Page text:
Modulating Arrhythmogenic Reentrant Circuits With Engineered Biomaterials
monophasic action potentials
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PublisherThe University of Arizona.
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EmbargoRelease after 01/12/2023
AbstractCardiovascular disease is one of the most common diseases in the world. Coronary artery disease increases the risk of an eventual heart failure diagnosis, and heart failure with reduced ejection fraction portends risk of reentrant arrhythmias such as monomorphic ventricular tachycardia. This tachyarrhythmia can be described as a single circuit composed of a depolarizing wavefront, an inactivated body, and a repolarizing tail that leaves an excitable gap. Though four mainstay therapies are used to treat monomorphic ventricular tachycardia and thereby decrease the risk of sudden cardiac death, an untapped opportunity lies in using an electrically insulating synthetic biomaterial to modulate the activity of the reentrant circuit without the shortcomings associated with drugs, ablation, implantable cardioverter defibrillators, and renal denervation procedures. First, the model used to recapitulate human heart failure and associated monomorphic ventricular tachycardia must undergo validation regarding the ability of the model to reproduce what is observed clinically, as well as characterization of the time-dependent remodeling process and arrhythmia incidence in the model. Second, a thorough evaluation of the infarcted myocardium in the model must be done, specifically by a novel electrophysiologic mapping parameter derived from an extremely narrow field-of-view. Third and finally, the biomaterial intervention can be evaluated in both in vitro and in vivo experiments to support or refute the hypothesized mechanism of action, the primary endpoint of ventricular repolarization prolongation, and the secondary endpoint of decreased arrhythmogenesis. The rodent model of heart failure with reduced ejection fraction was found to successfully recapitulate the prognostic factors associated with adverse ventricular remodeling, and also revealed a plateau in electrical instability and reentrant arrhythmogenesis after permanent left coronary artery ligation. Monophasic action potential amplitude was evaluated as a potential alternative to perform high resolution electroanatomic maps of the heart, but failed to produce as accurate quantification of scar burden as compared to the gold-standard bipolar voltage amplitude. Implantation of Polyglactin 910 on the epicardium of rats in heart failure produced a statistically significant increase in border region ventricular effective refractory period, and a physiologically relevant decrease in the incidence of inducible monomorphic ventricular tachycardia. These findings defend the utility of rodent models to study the electrophysiologic perturbations associated with heart failure with reduced ejection fraction. In addition, quantitative and qualitative data support the use of monophasic action potential amplitude to distinguish the three subtypes of tissue in an infarcted myocardium. Finally, a novel class of antiarrhythmic therapy may be achieved in prolonging local effective refractory period to quench the excitable gap of reentrant tachyarrhythmias.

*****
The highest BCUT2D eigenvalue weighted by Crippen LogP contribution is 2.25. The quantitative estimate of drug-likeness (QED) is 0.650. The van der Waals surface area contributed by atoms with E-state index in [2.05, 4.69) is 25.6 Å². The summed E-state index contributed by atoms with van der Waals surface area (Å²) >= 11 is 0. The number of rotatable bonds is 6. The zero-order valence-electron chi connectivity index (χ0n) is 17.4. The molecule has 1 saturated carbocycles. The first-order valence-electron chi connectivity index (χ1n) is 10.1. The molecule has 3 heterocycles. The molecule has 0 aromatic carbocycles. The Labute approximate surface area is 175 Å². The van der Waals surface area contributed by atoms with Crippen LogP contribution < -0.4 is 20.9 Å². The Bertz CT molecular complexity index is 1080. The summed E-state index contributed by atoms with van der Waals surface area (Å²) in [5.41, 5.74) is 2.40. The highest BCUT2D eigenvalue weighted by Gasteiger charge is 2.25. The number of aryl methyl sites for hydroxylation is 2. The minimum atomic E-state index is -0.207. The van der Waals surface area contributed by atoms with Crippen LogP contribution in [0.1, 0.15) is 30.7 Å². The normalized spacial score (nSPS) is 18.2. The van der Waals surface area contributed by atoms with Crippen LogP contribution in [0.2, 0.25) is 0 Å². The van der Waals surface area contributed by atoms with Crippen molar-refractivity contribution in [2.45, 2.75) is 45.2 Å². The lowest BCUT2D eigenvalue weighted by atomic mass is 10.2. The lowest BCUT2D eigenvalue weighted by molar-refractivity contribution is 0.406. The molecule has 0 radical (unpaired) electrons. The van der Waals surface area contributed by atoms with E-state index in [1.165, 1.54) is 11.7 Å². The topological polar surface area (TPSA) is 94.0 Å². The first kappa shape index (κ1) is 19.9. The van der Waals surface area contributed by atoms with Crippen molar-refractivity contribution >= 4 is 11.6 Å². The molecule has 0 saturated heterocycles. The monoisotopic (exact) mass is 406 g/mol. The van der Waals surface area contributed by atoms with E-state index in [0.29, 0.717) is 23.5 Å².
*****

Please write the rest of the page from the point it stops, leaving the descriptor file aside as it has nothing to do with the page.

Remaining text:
Degree ProgramGraduate College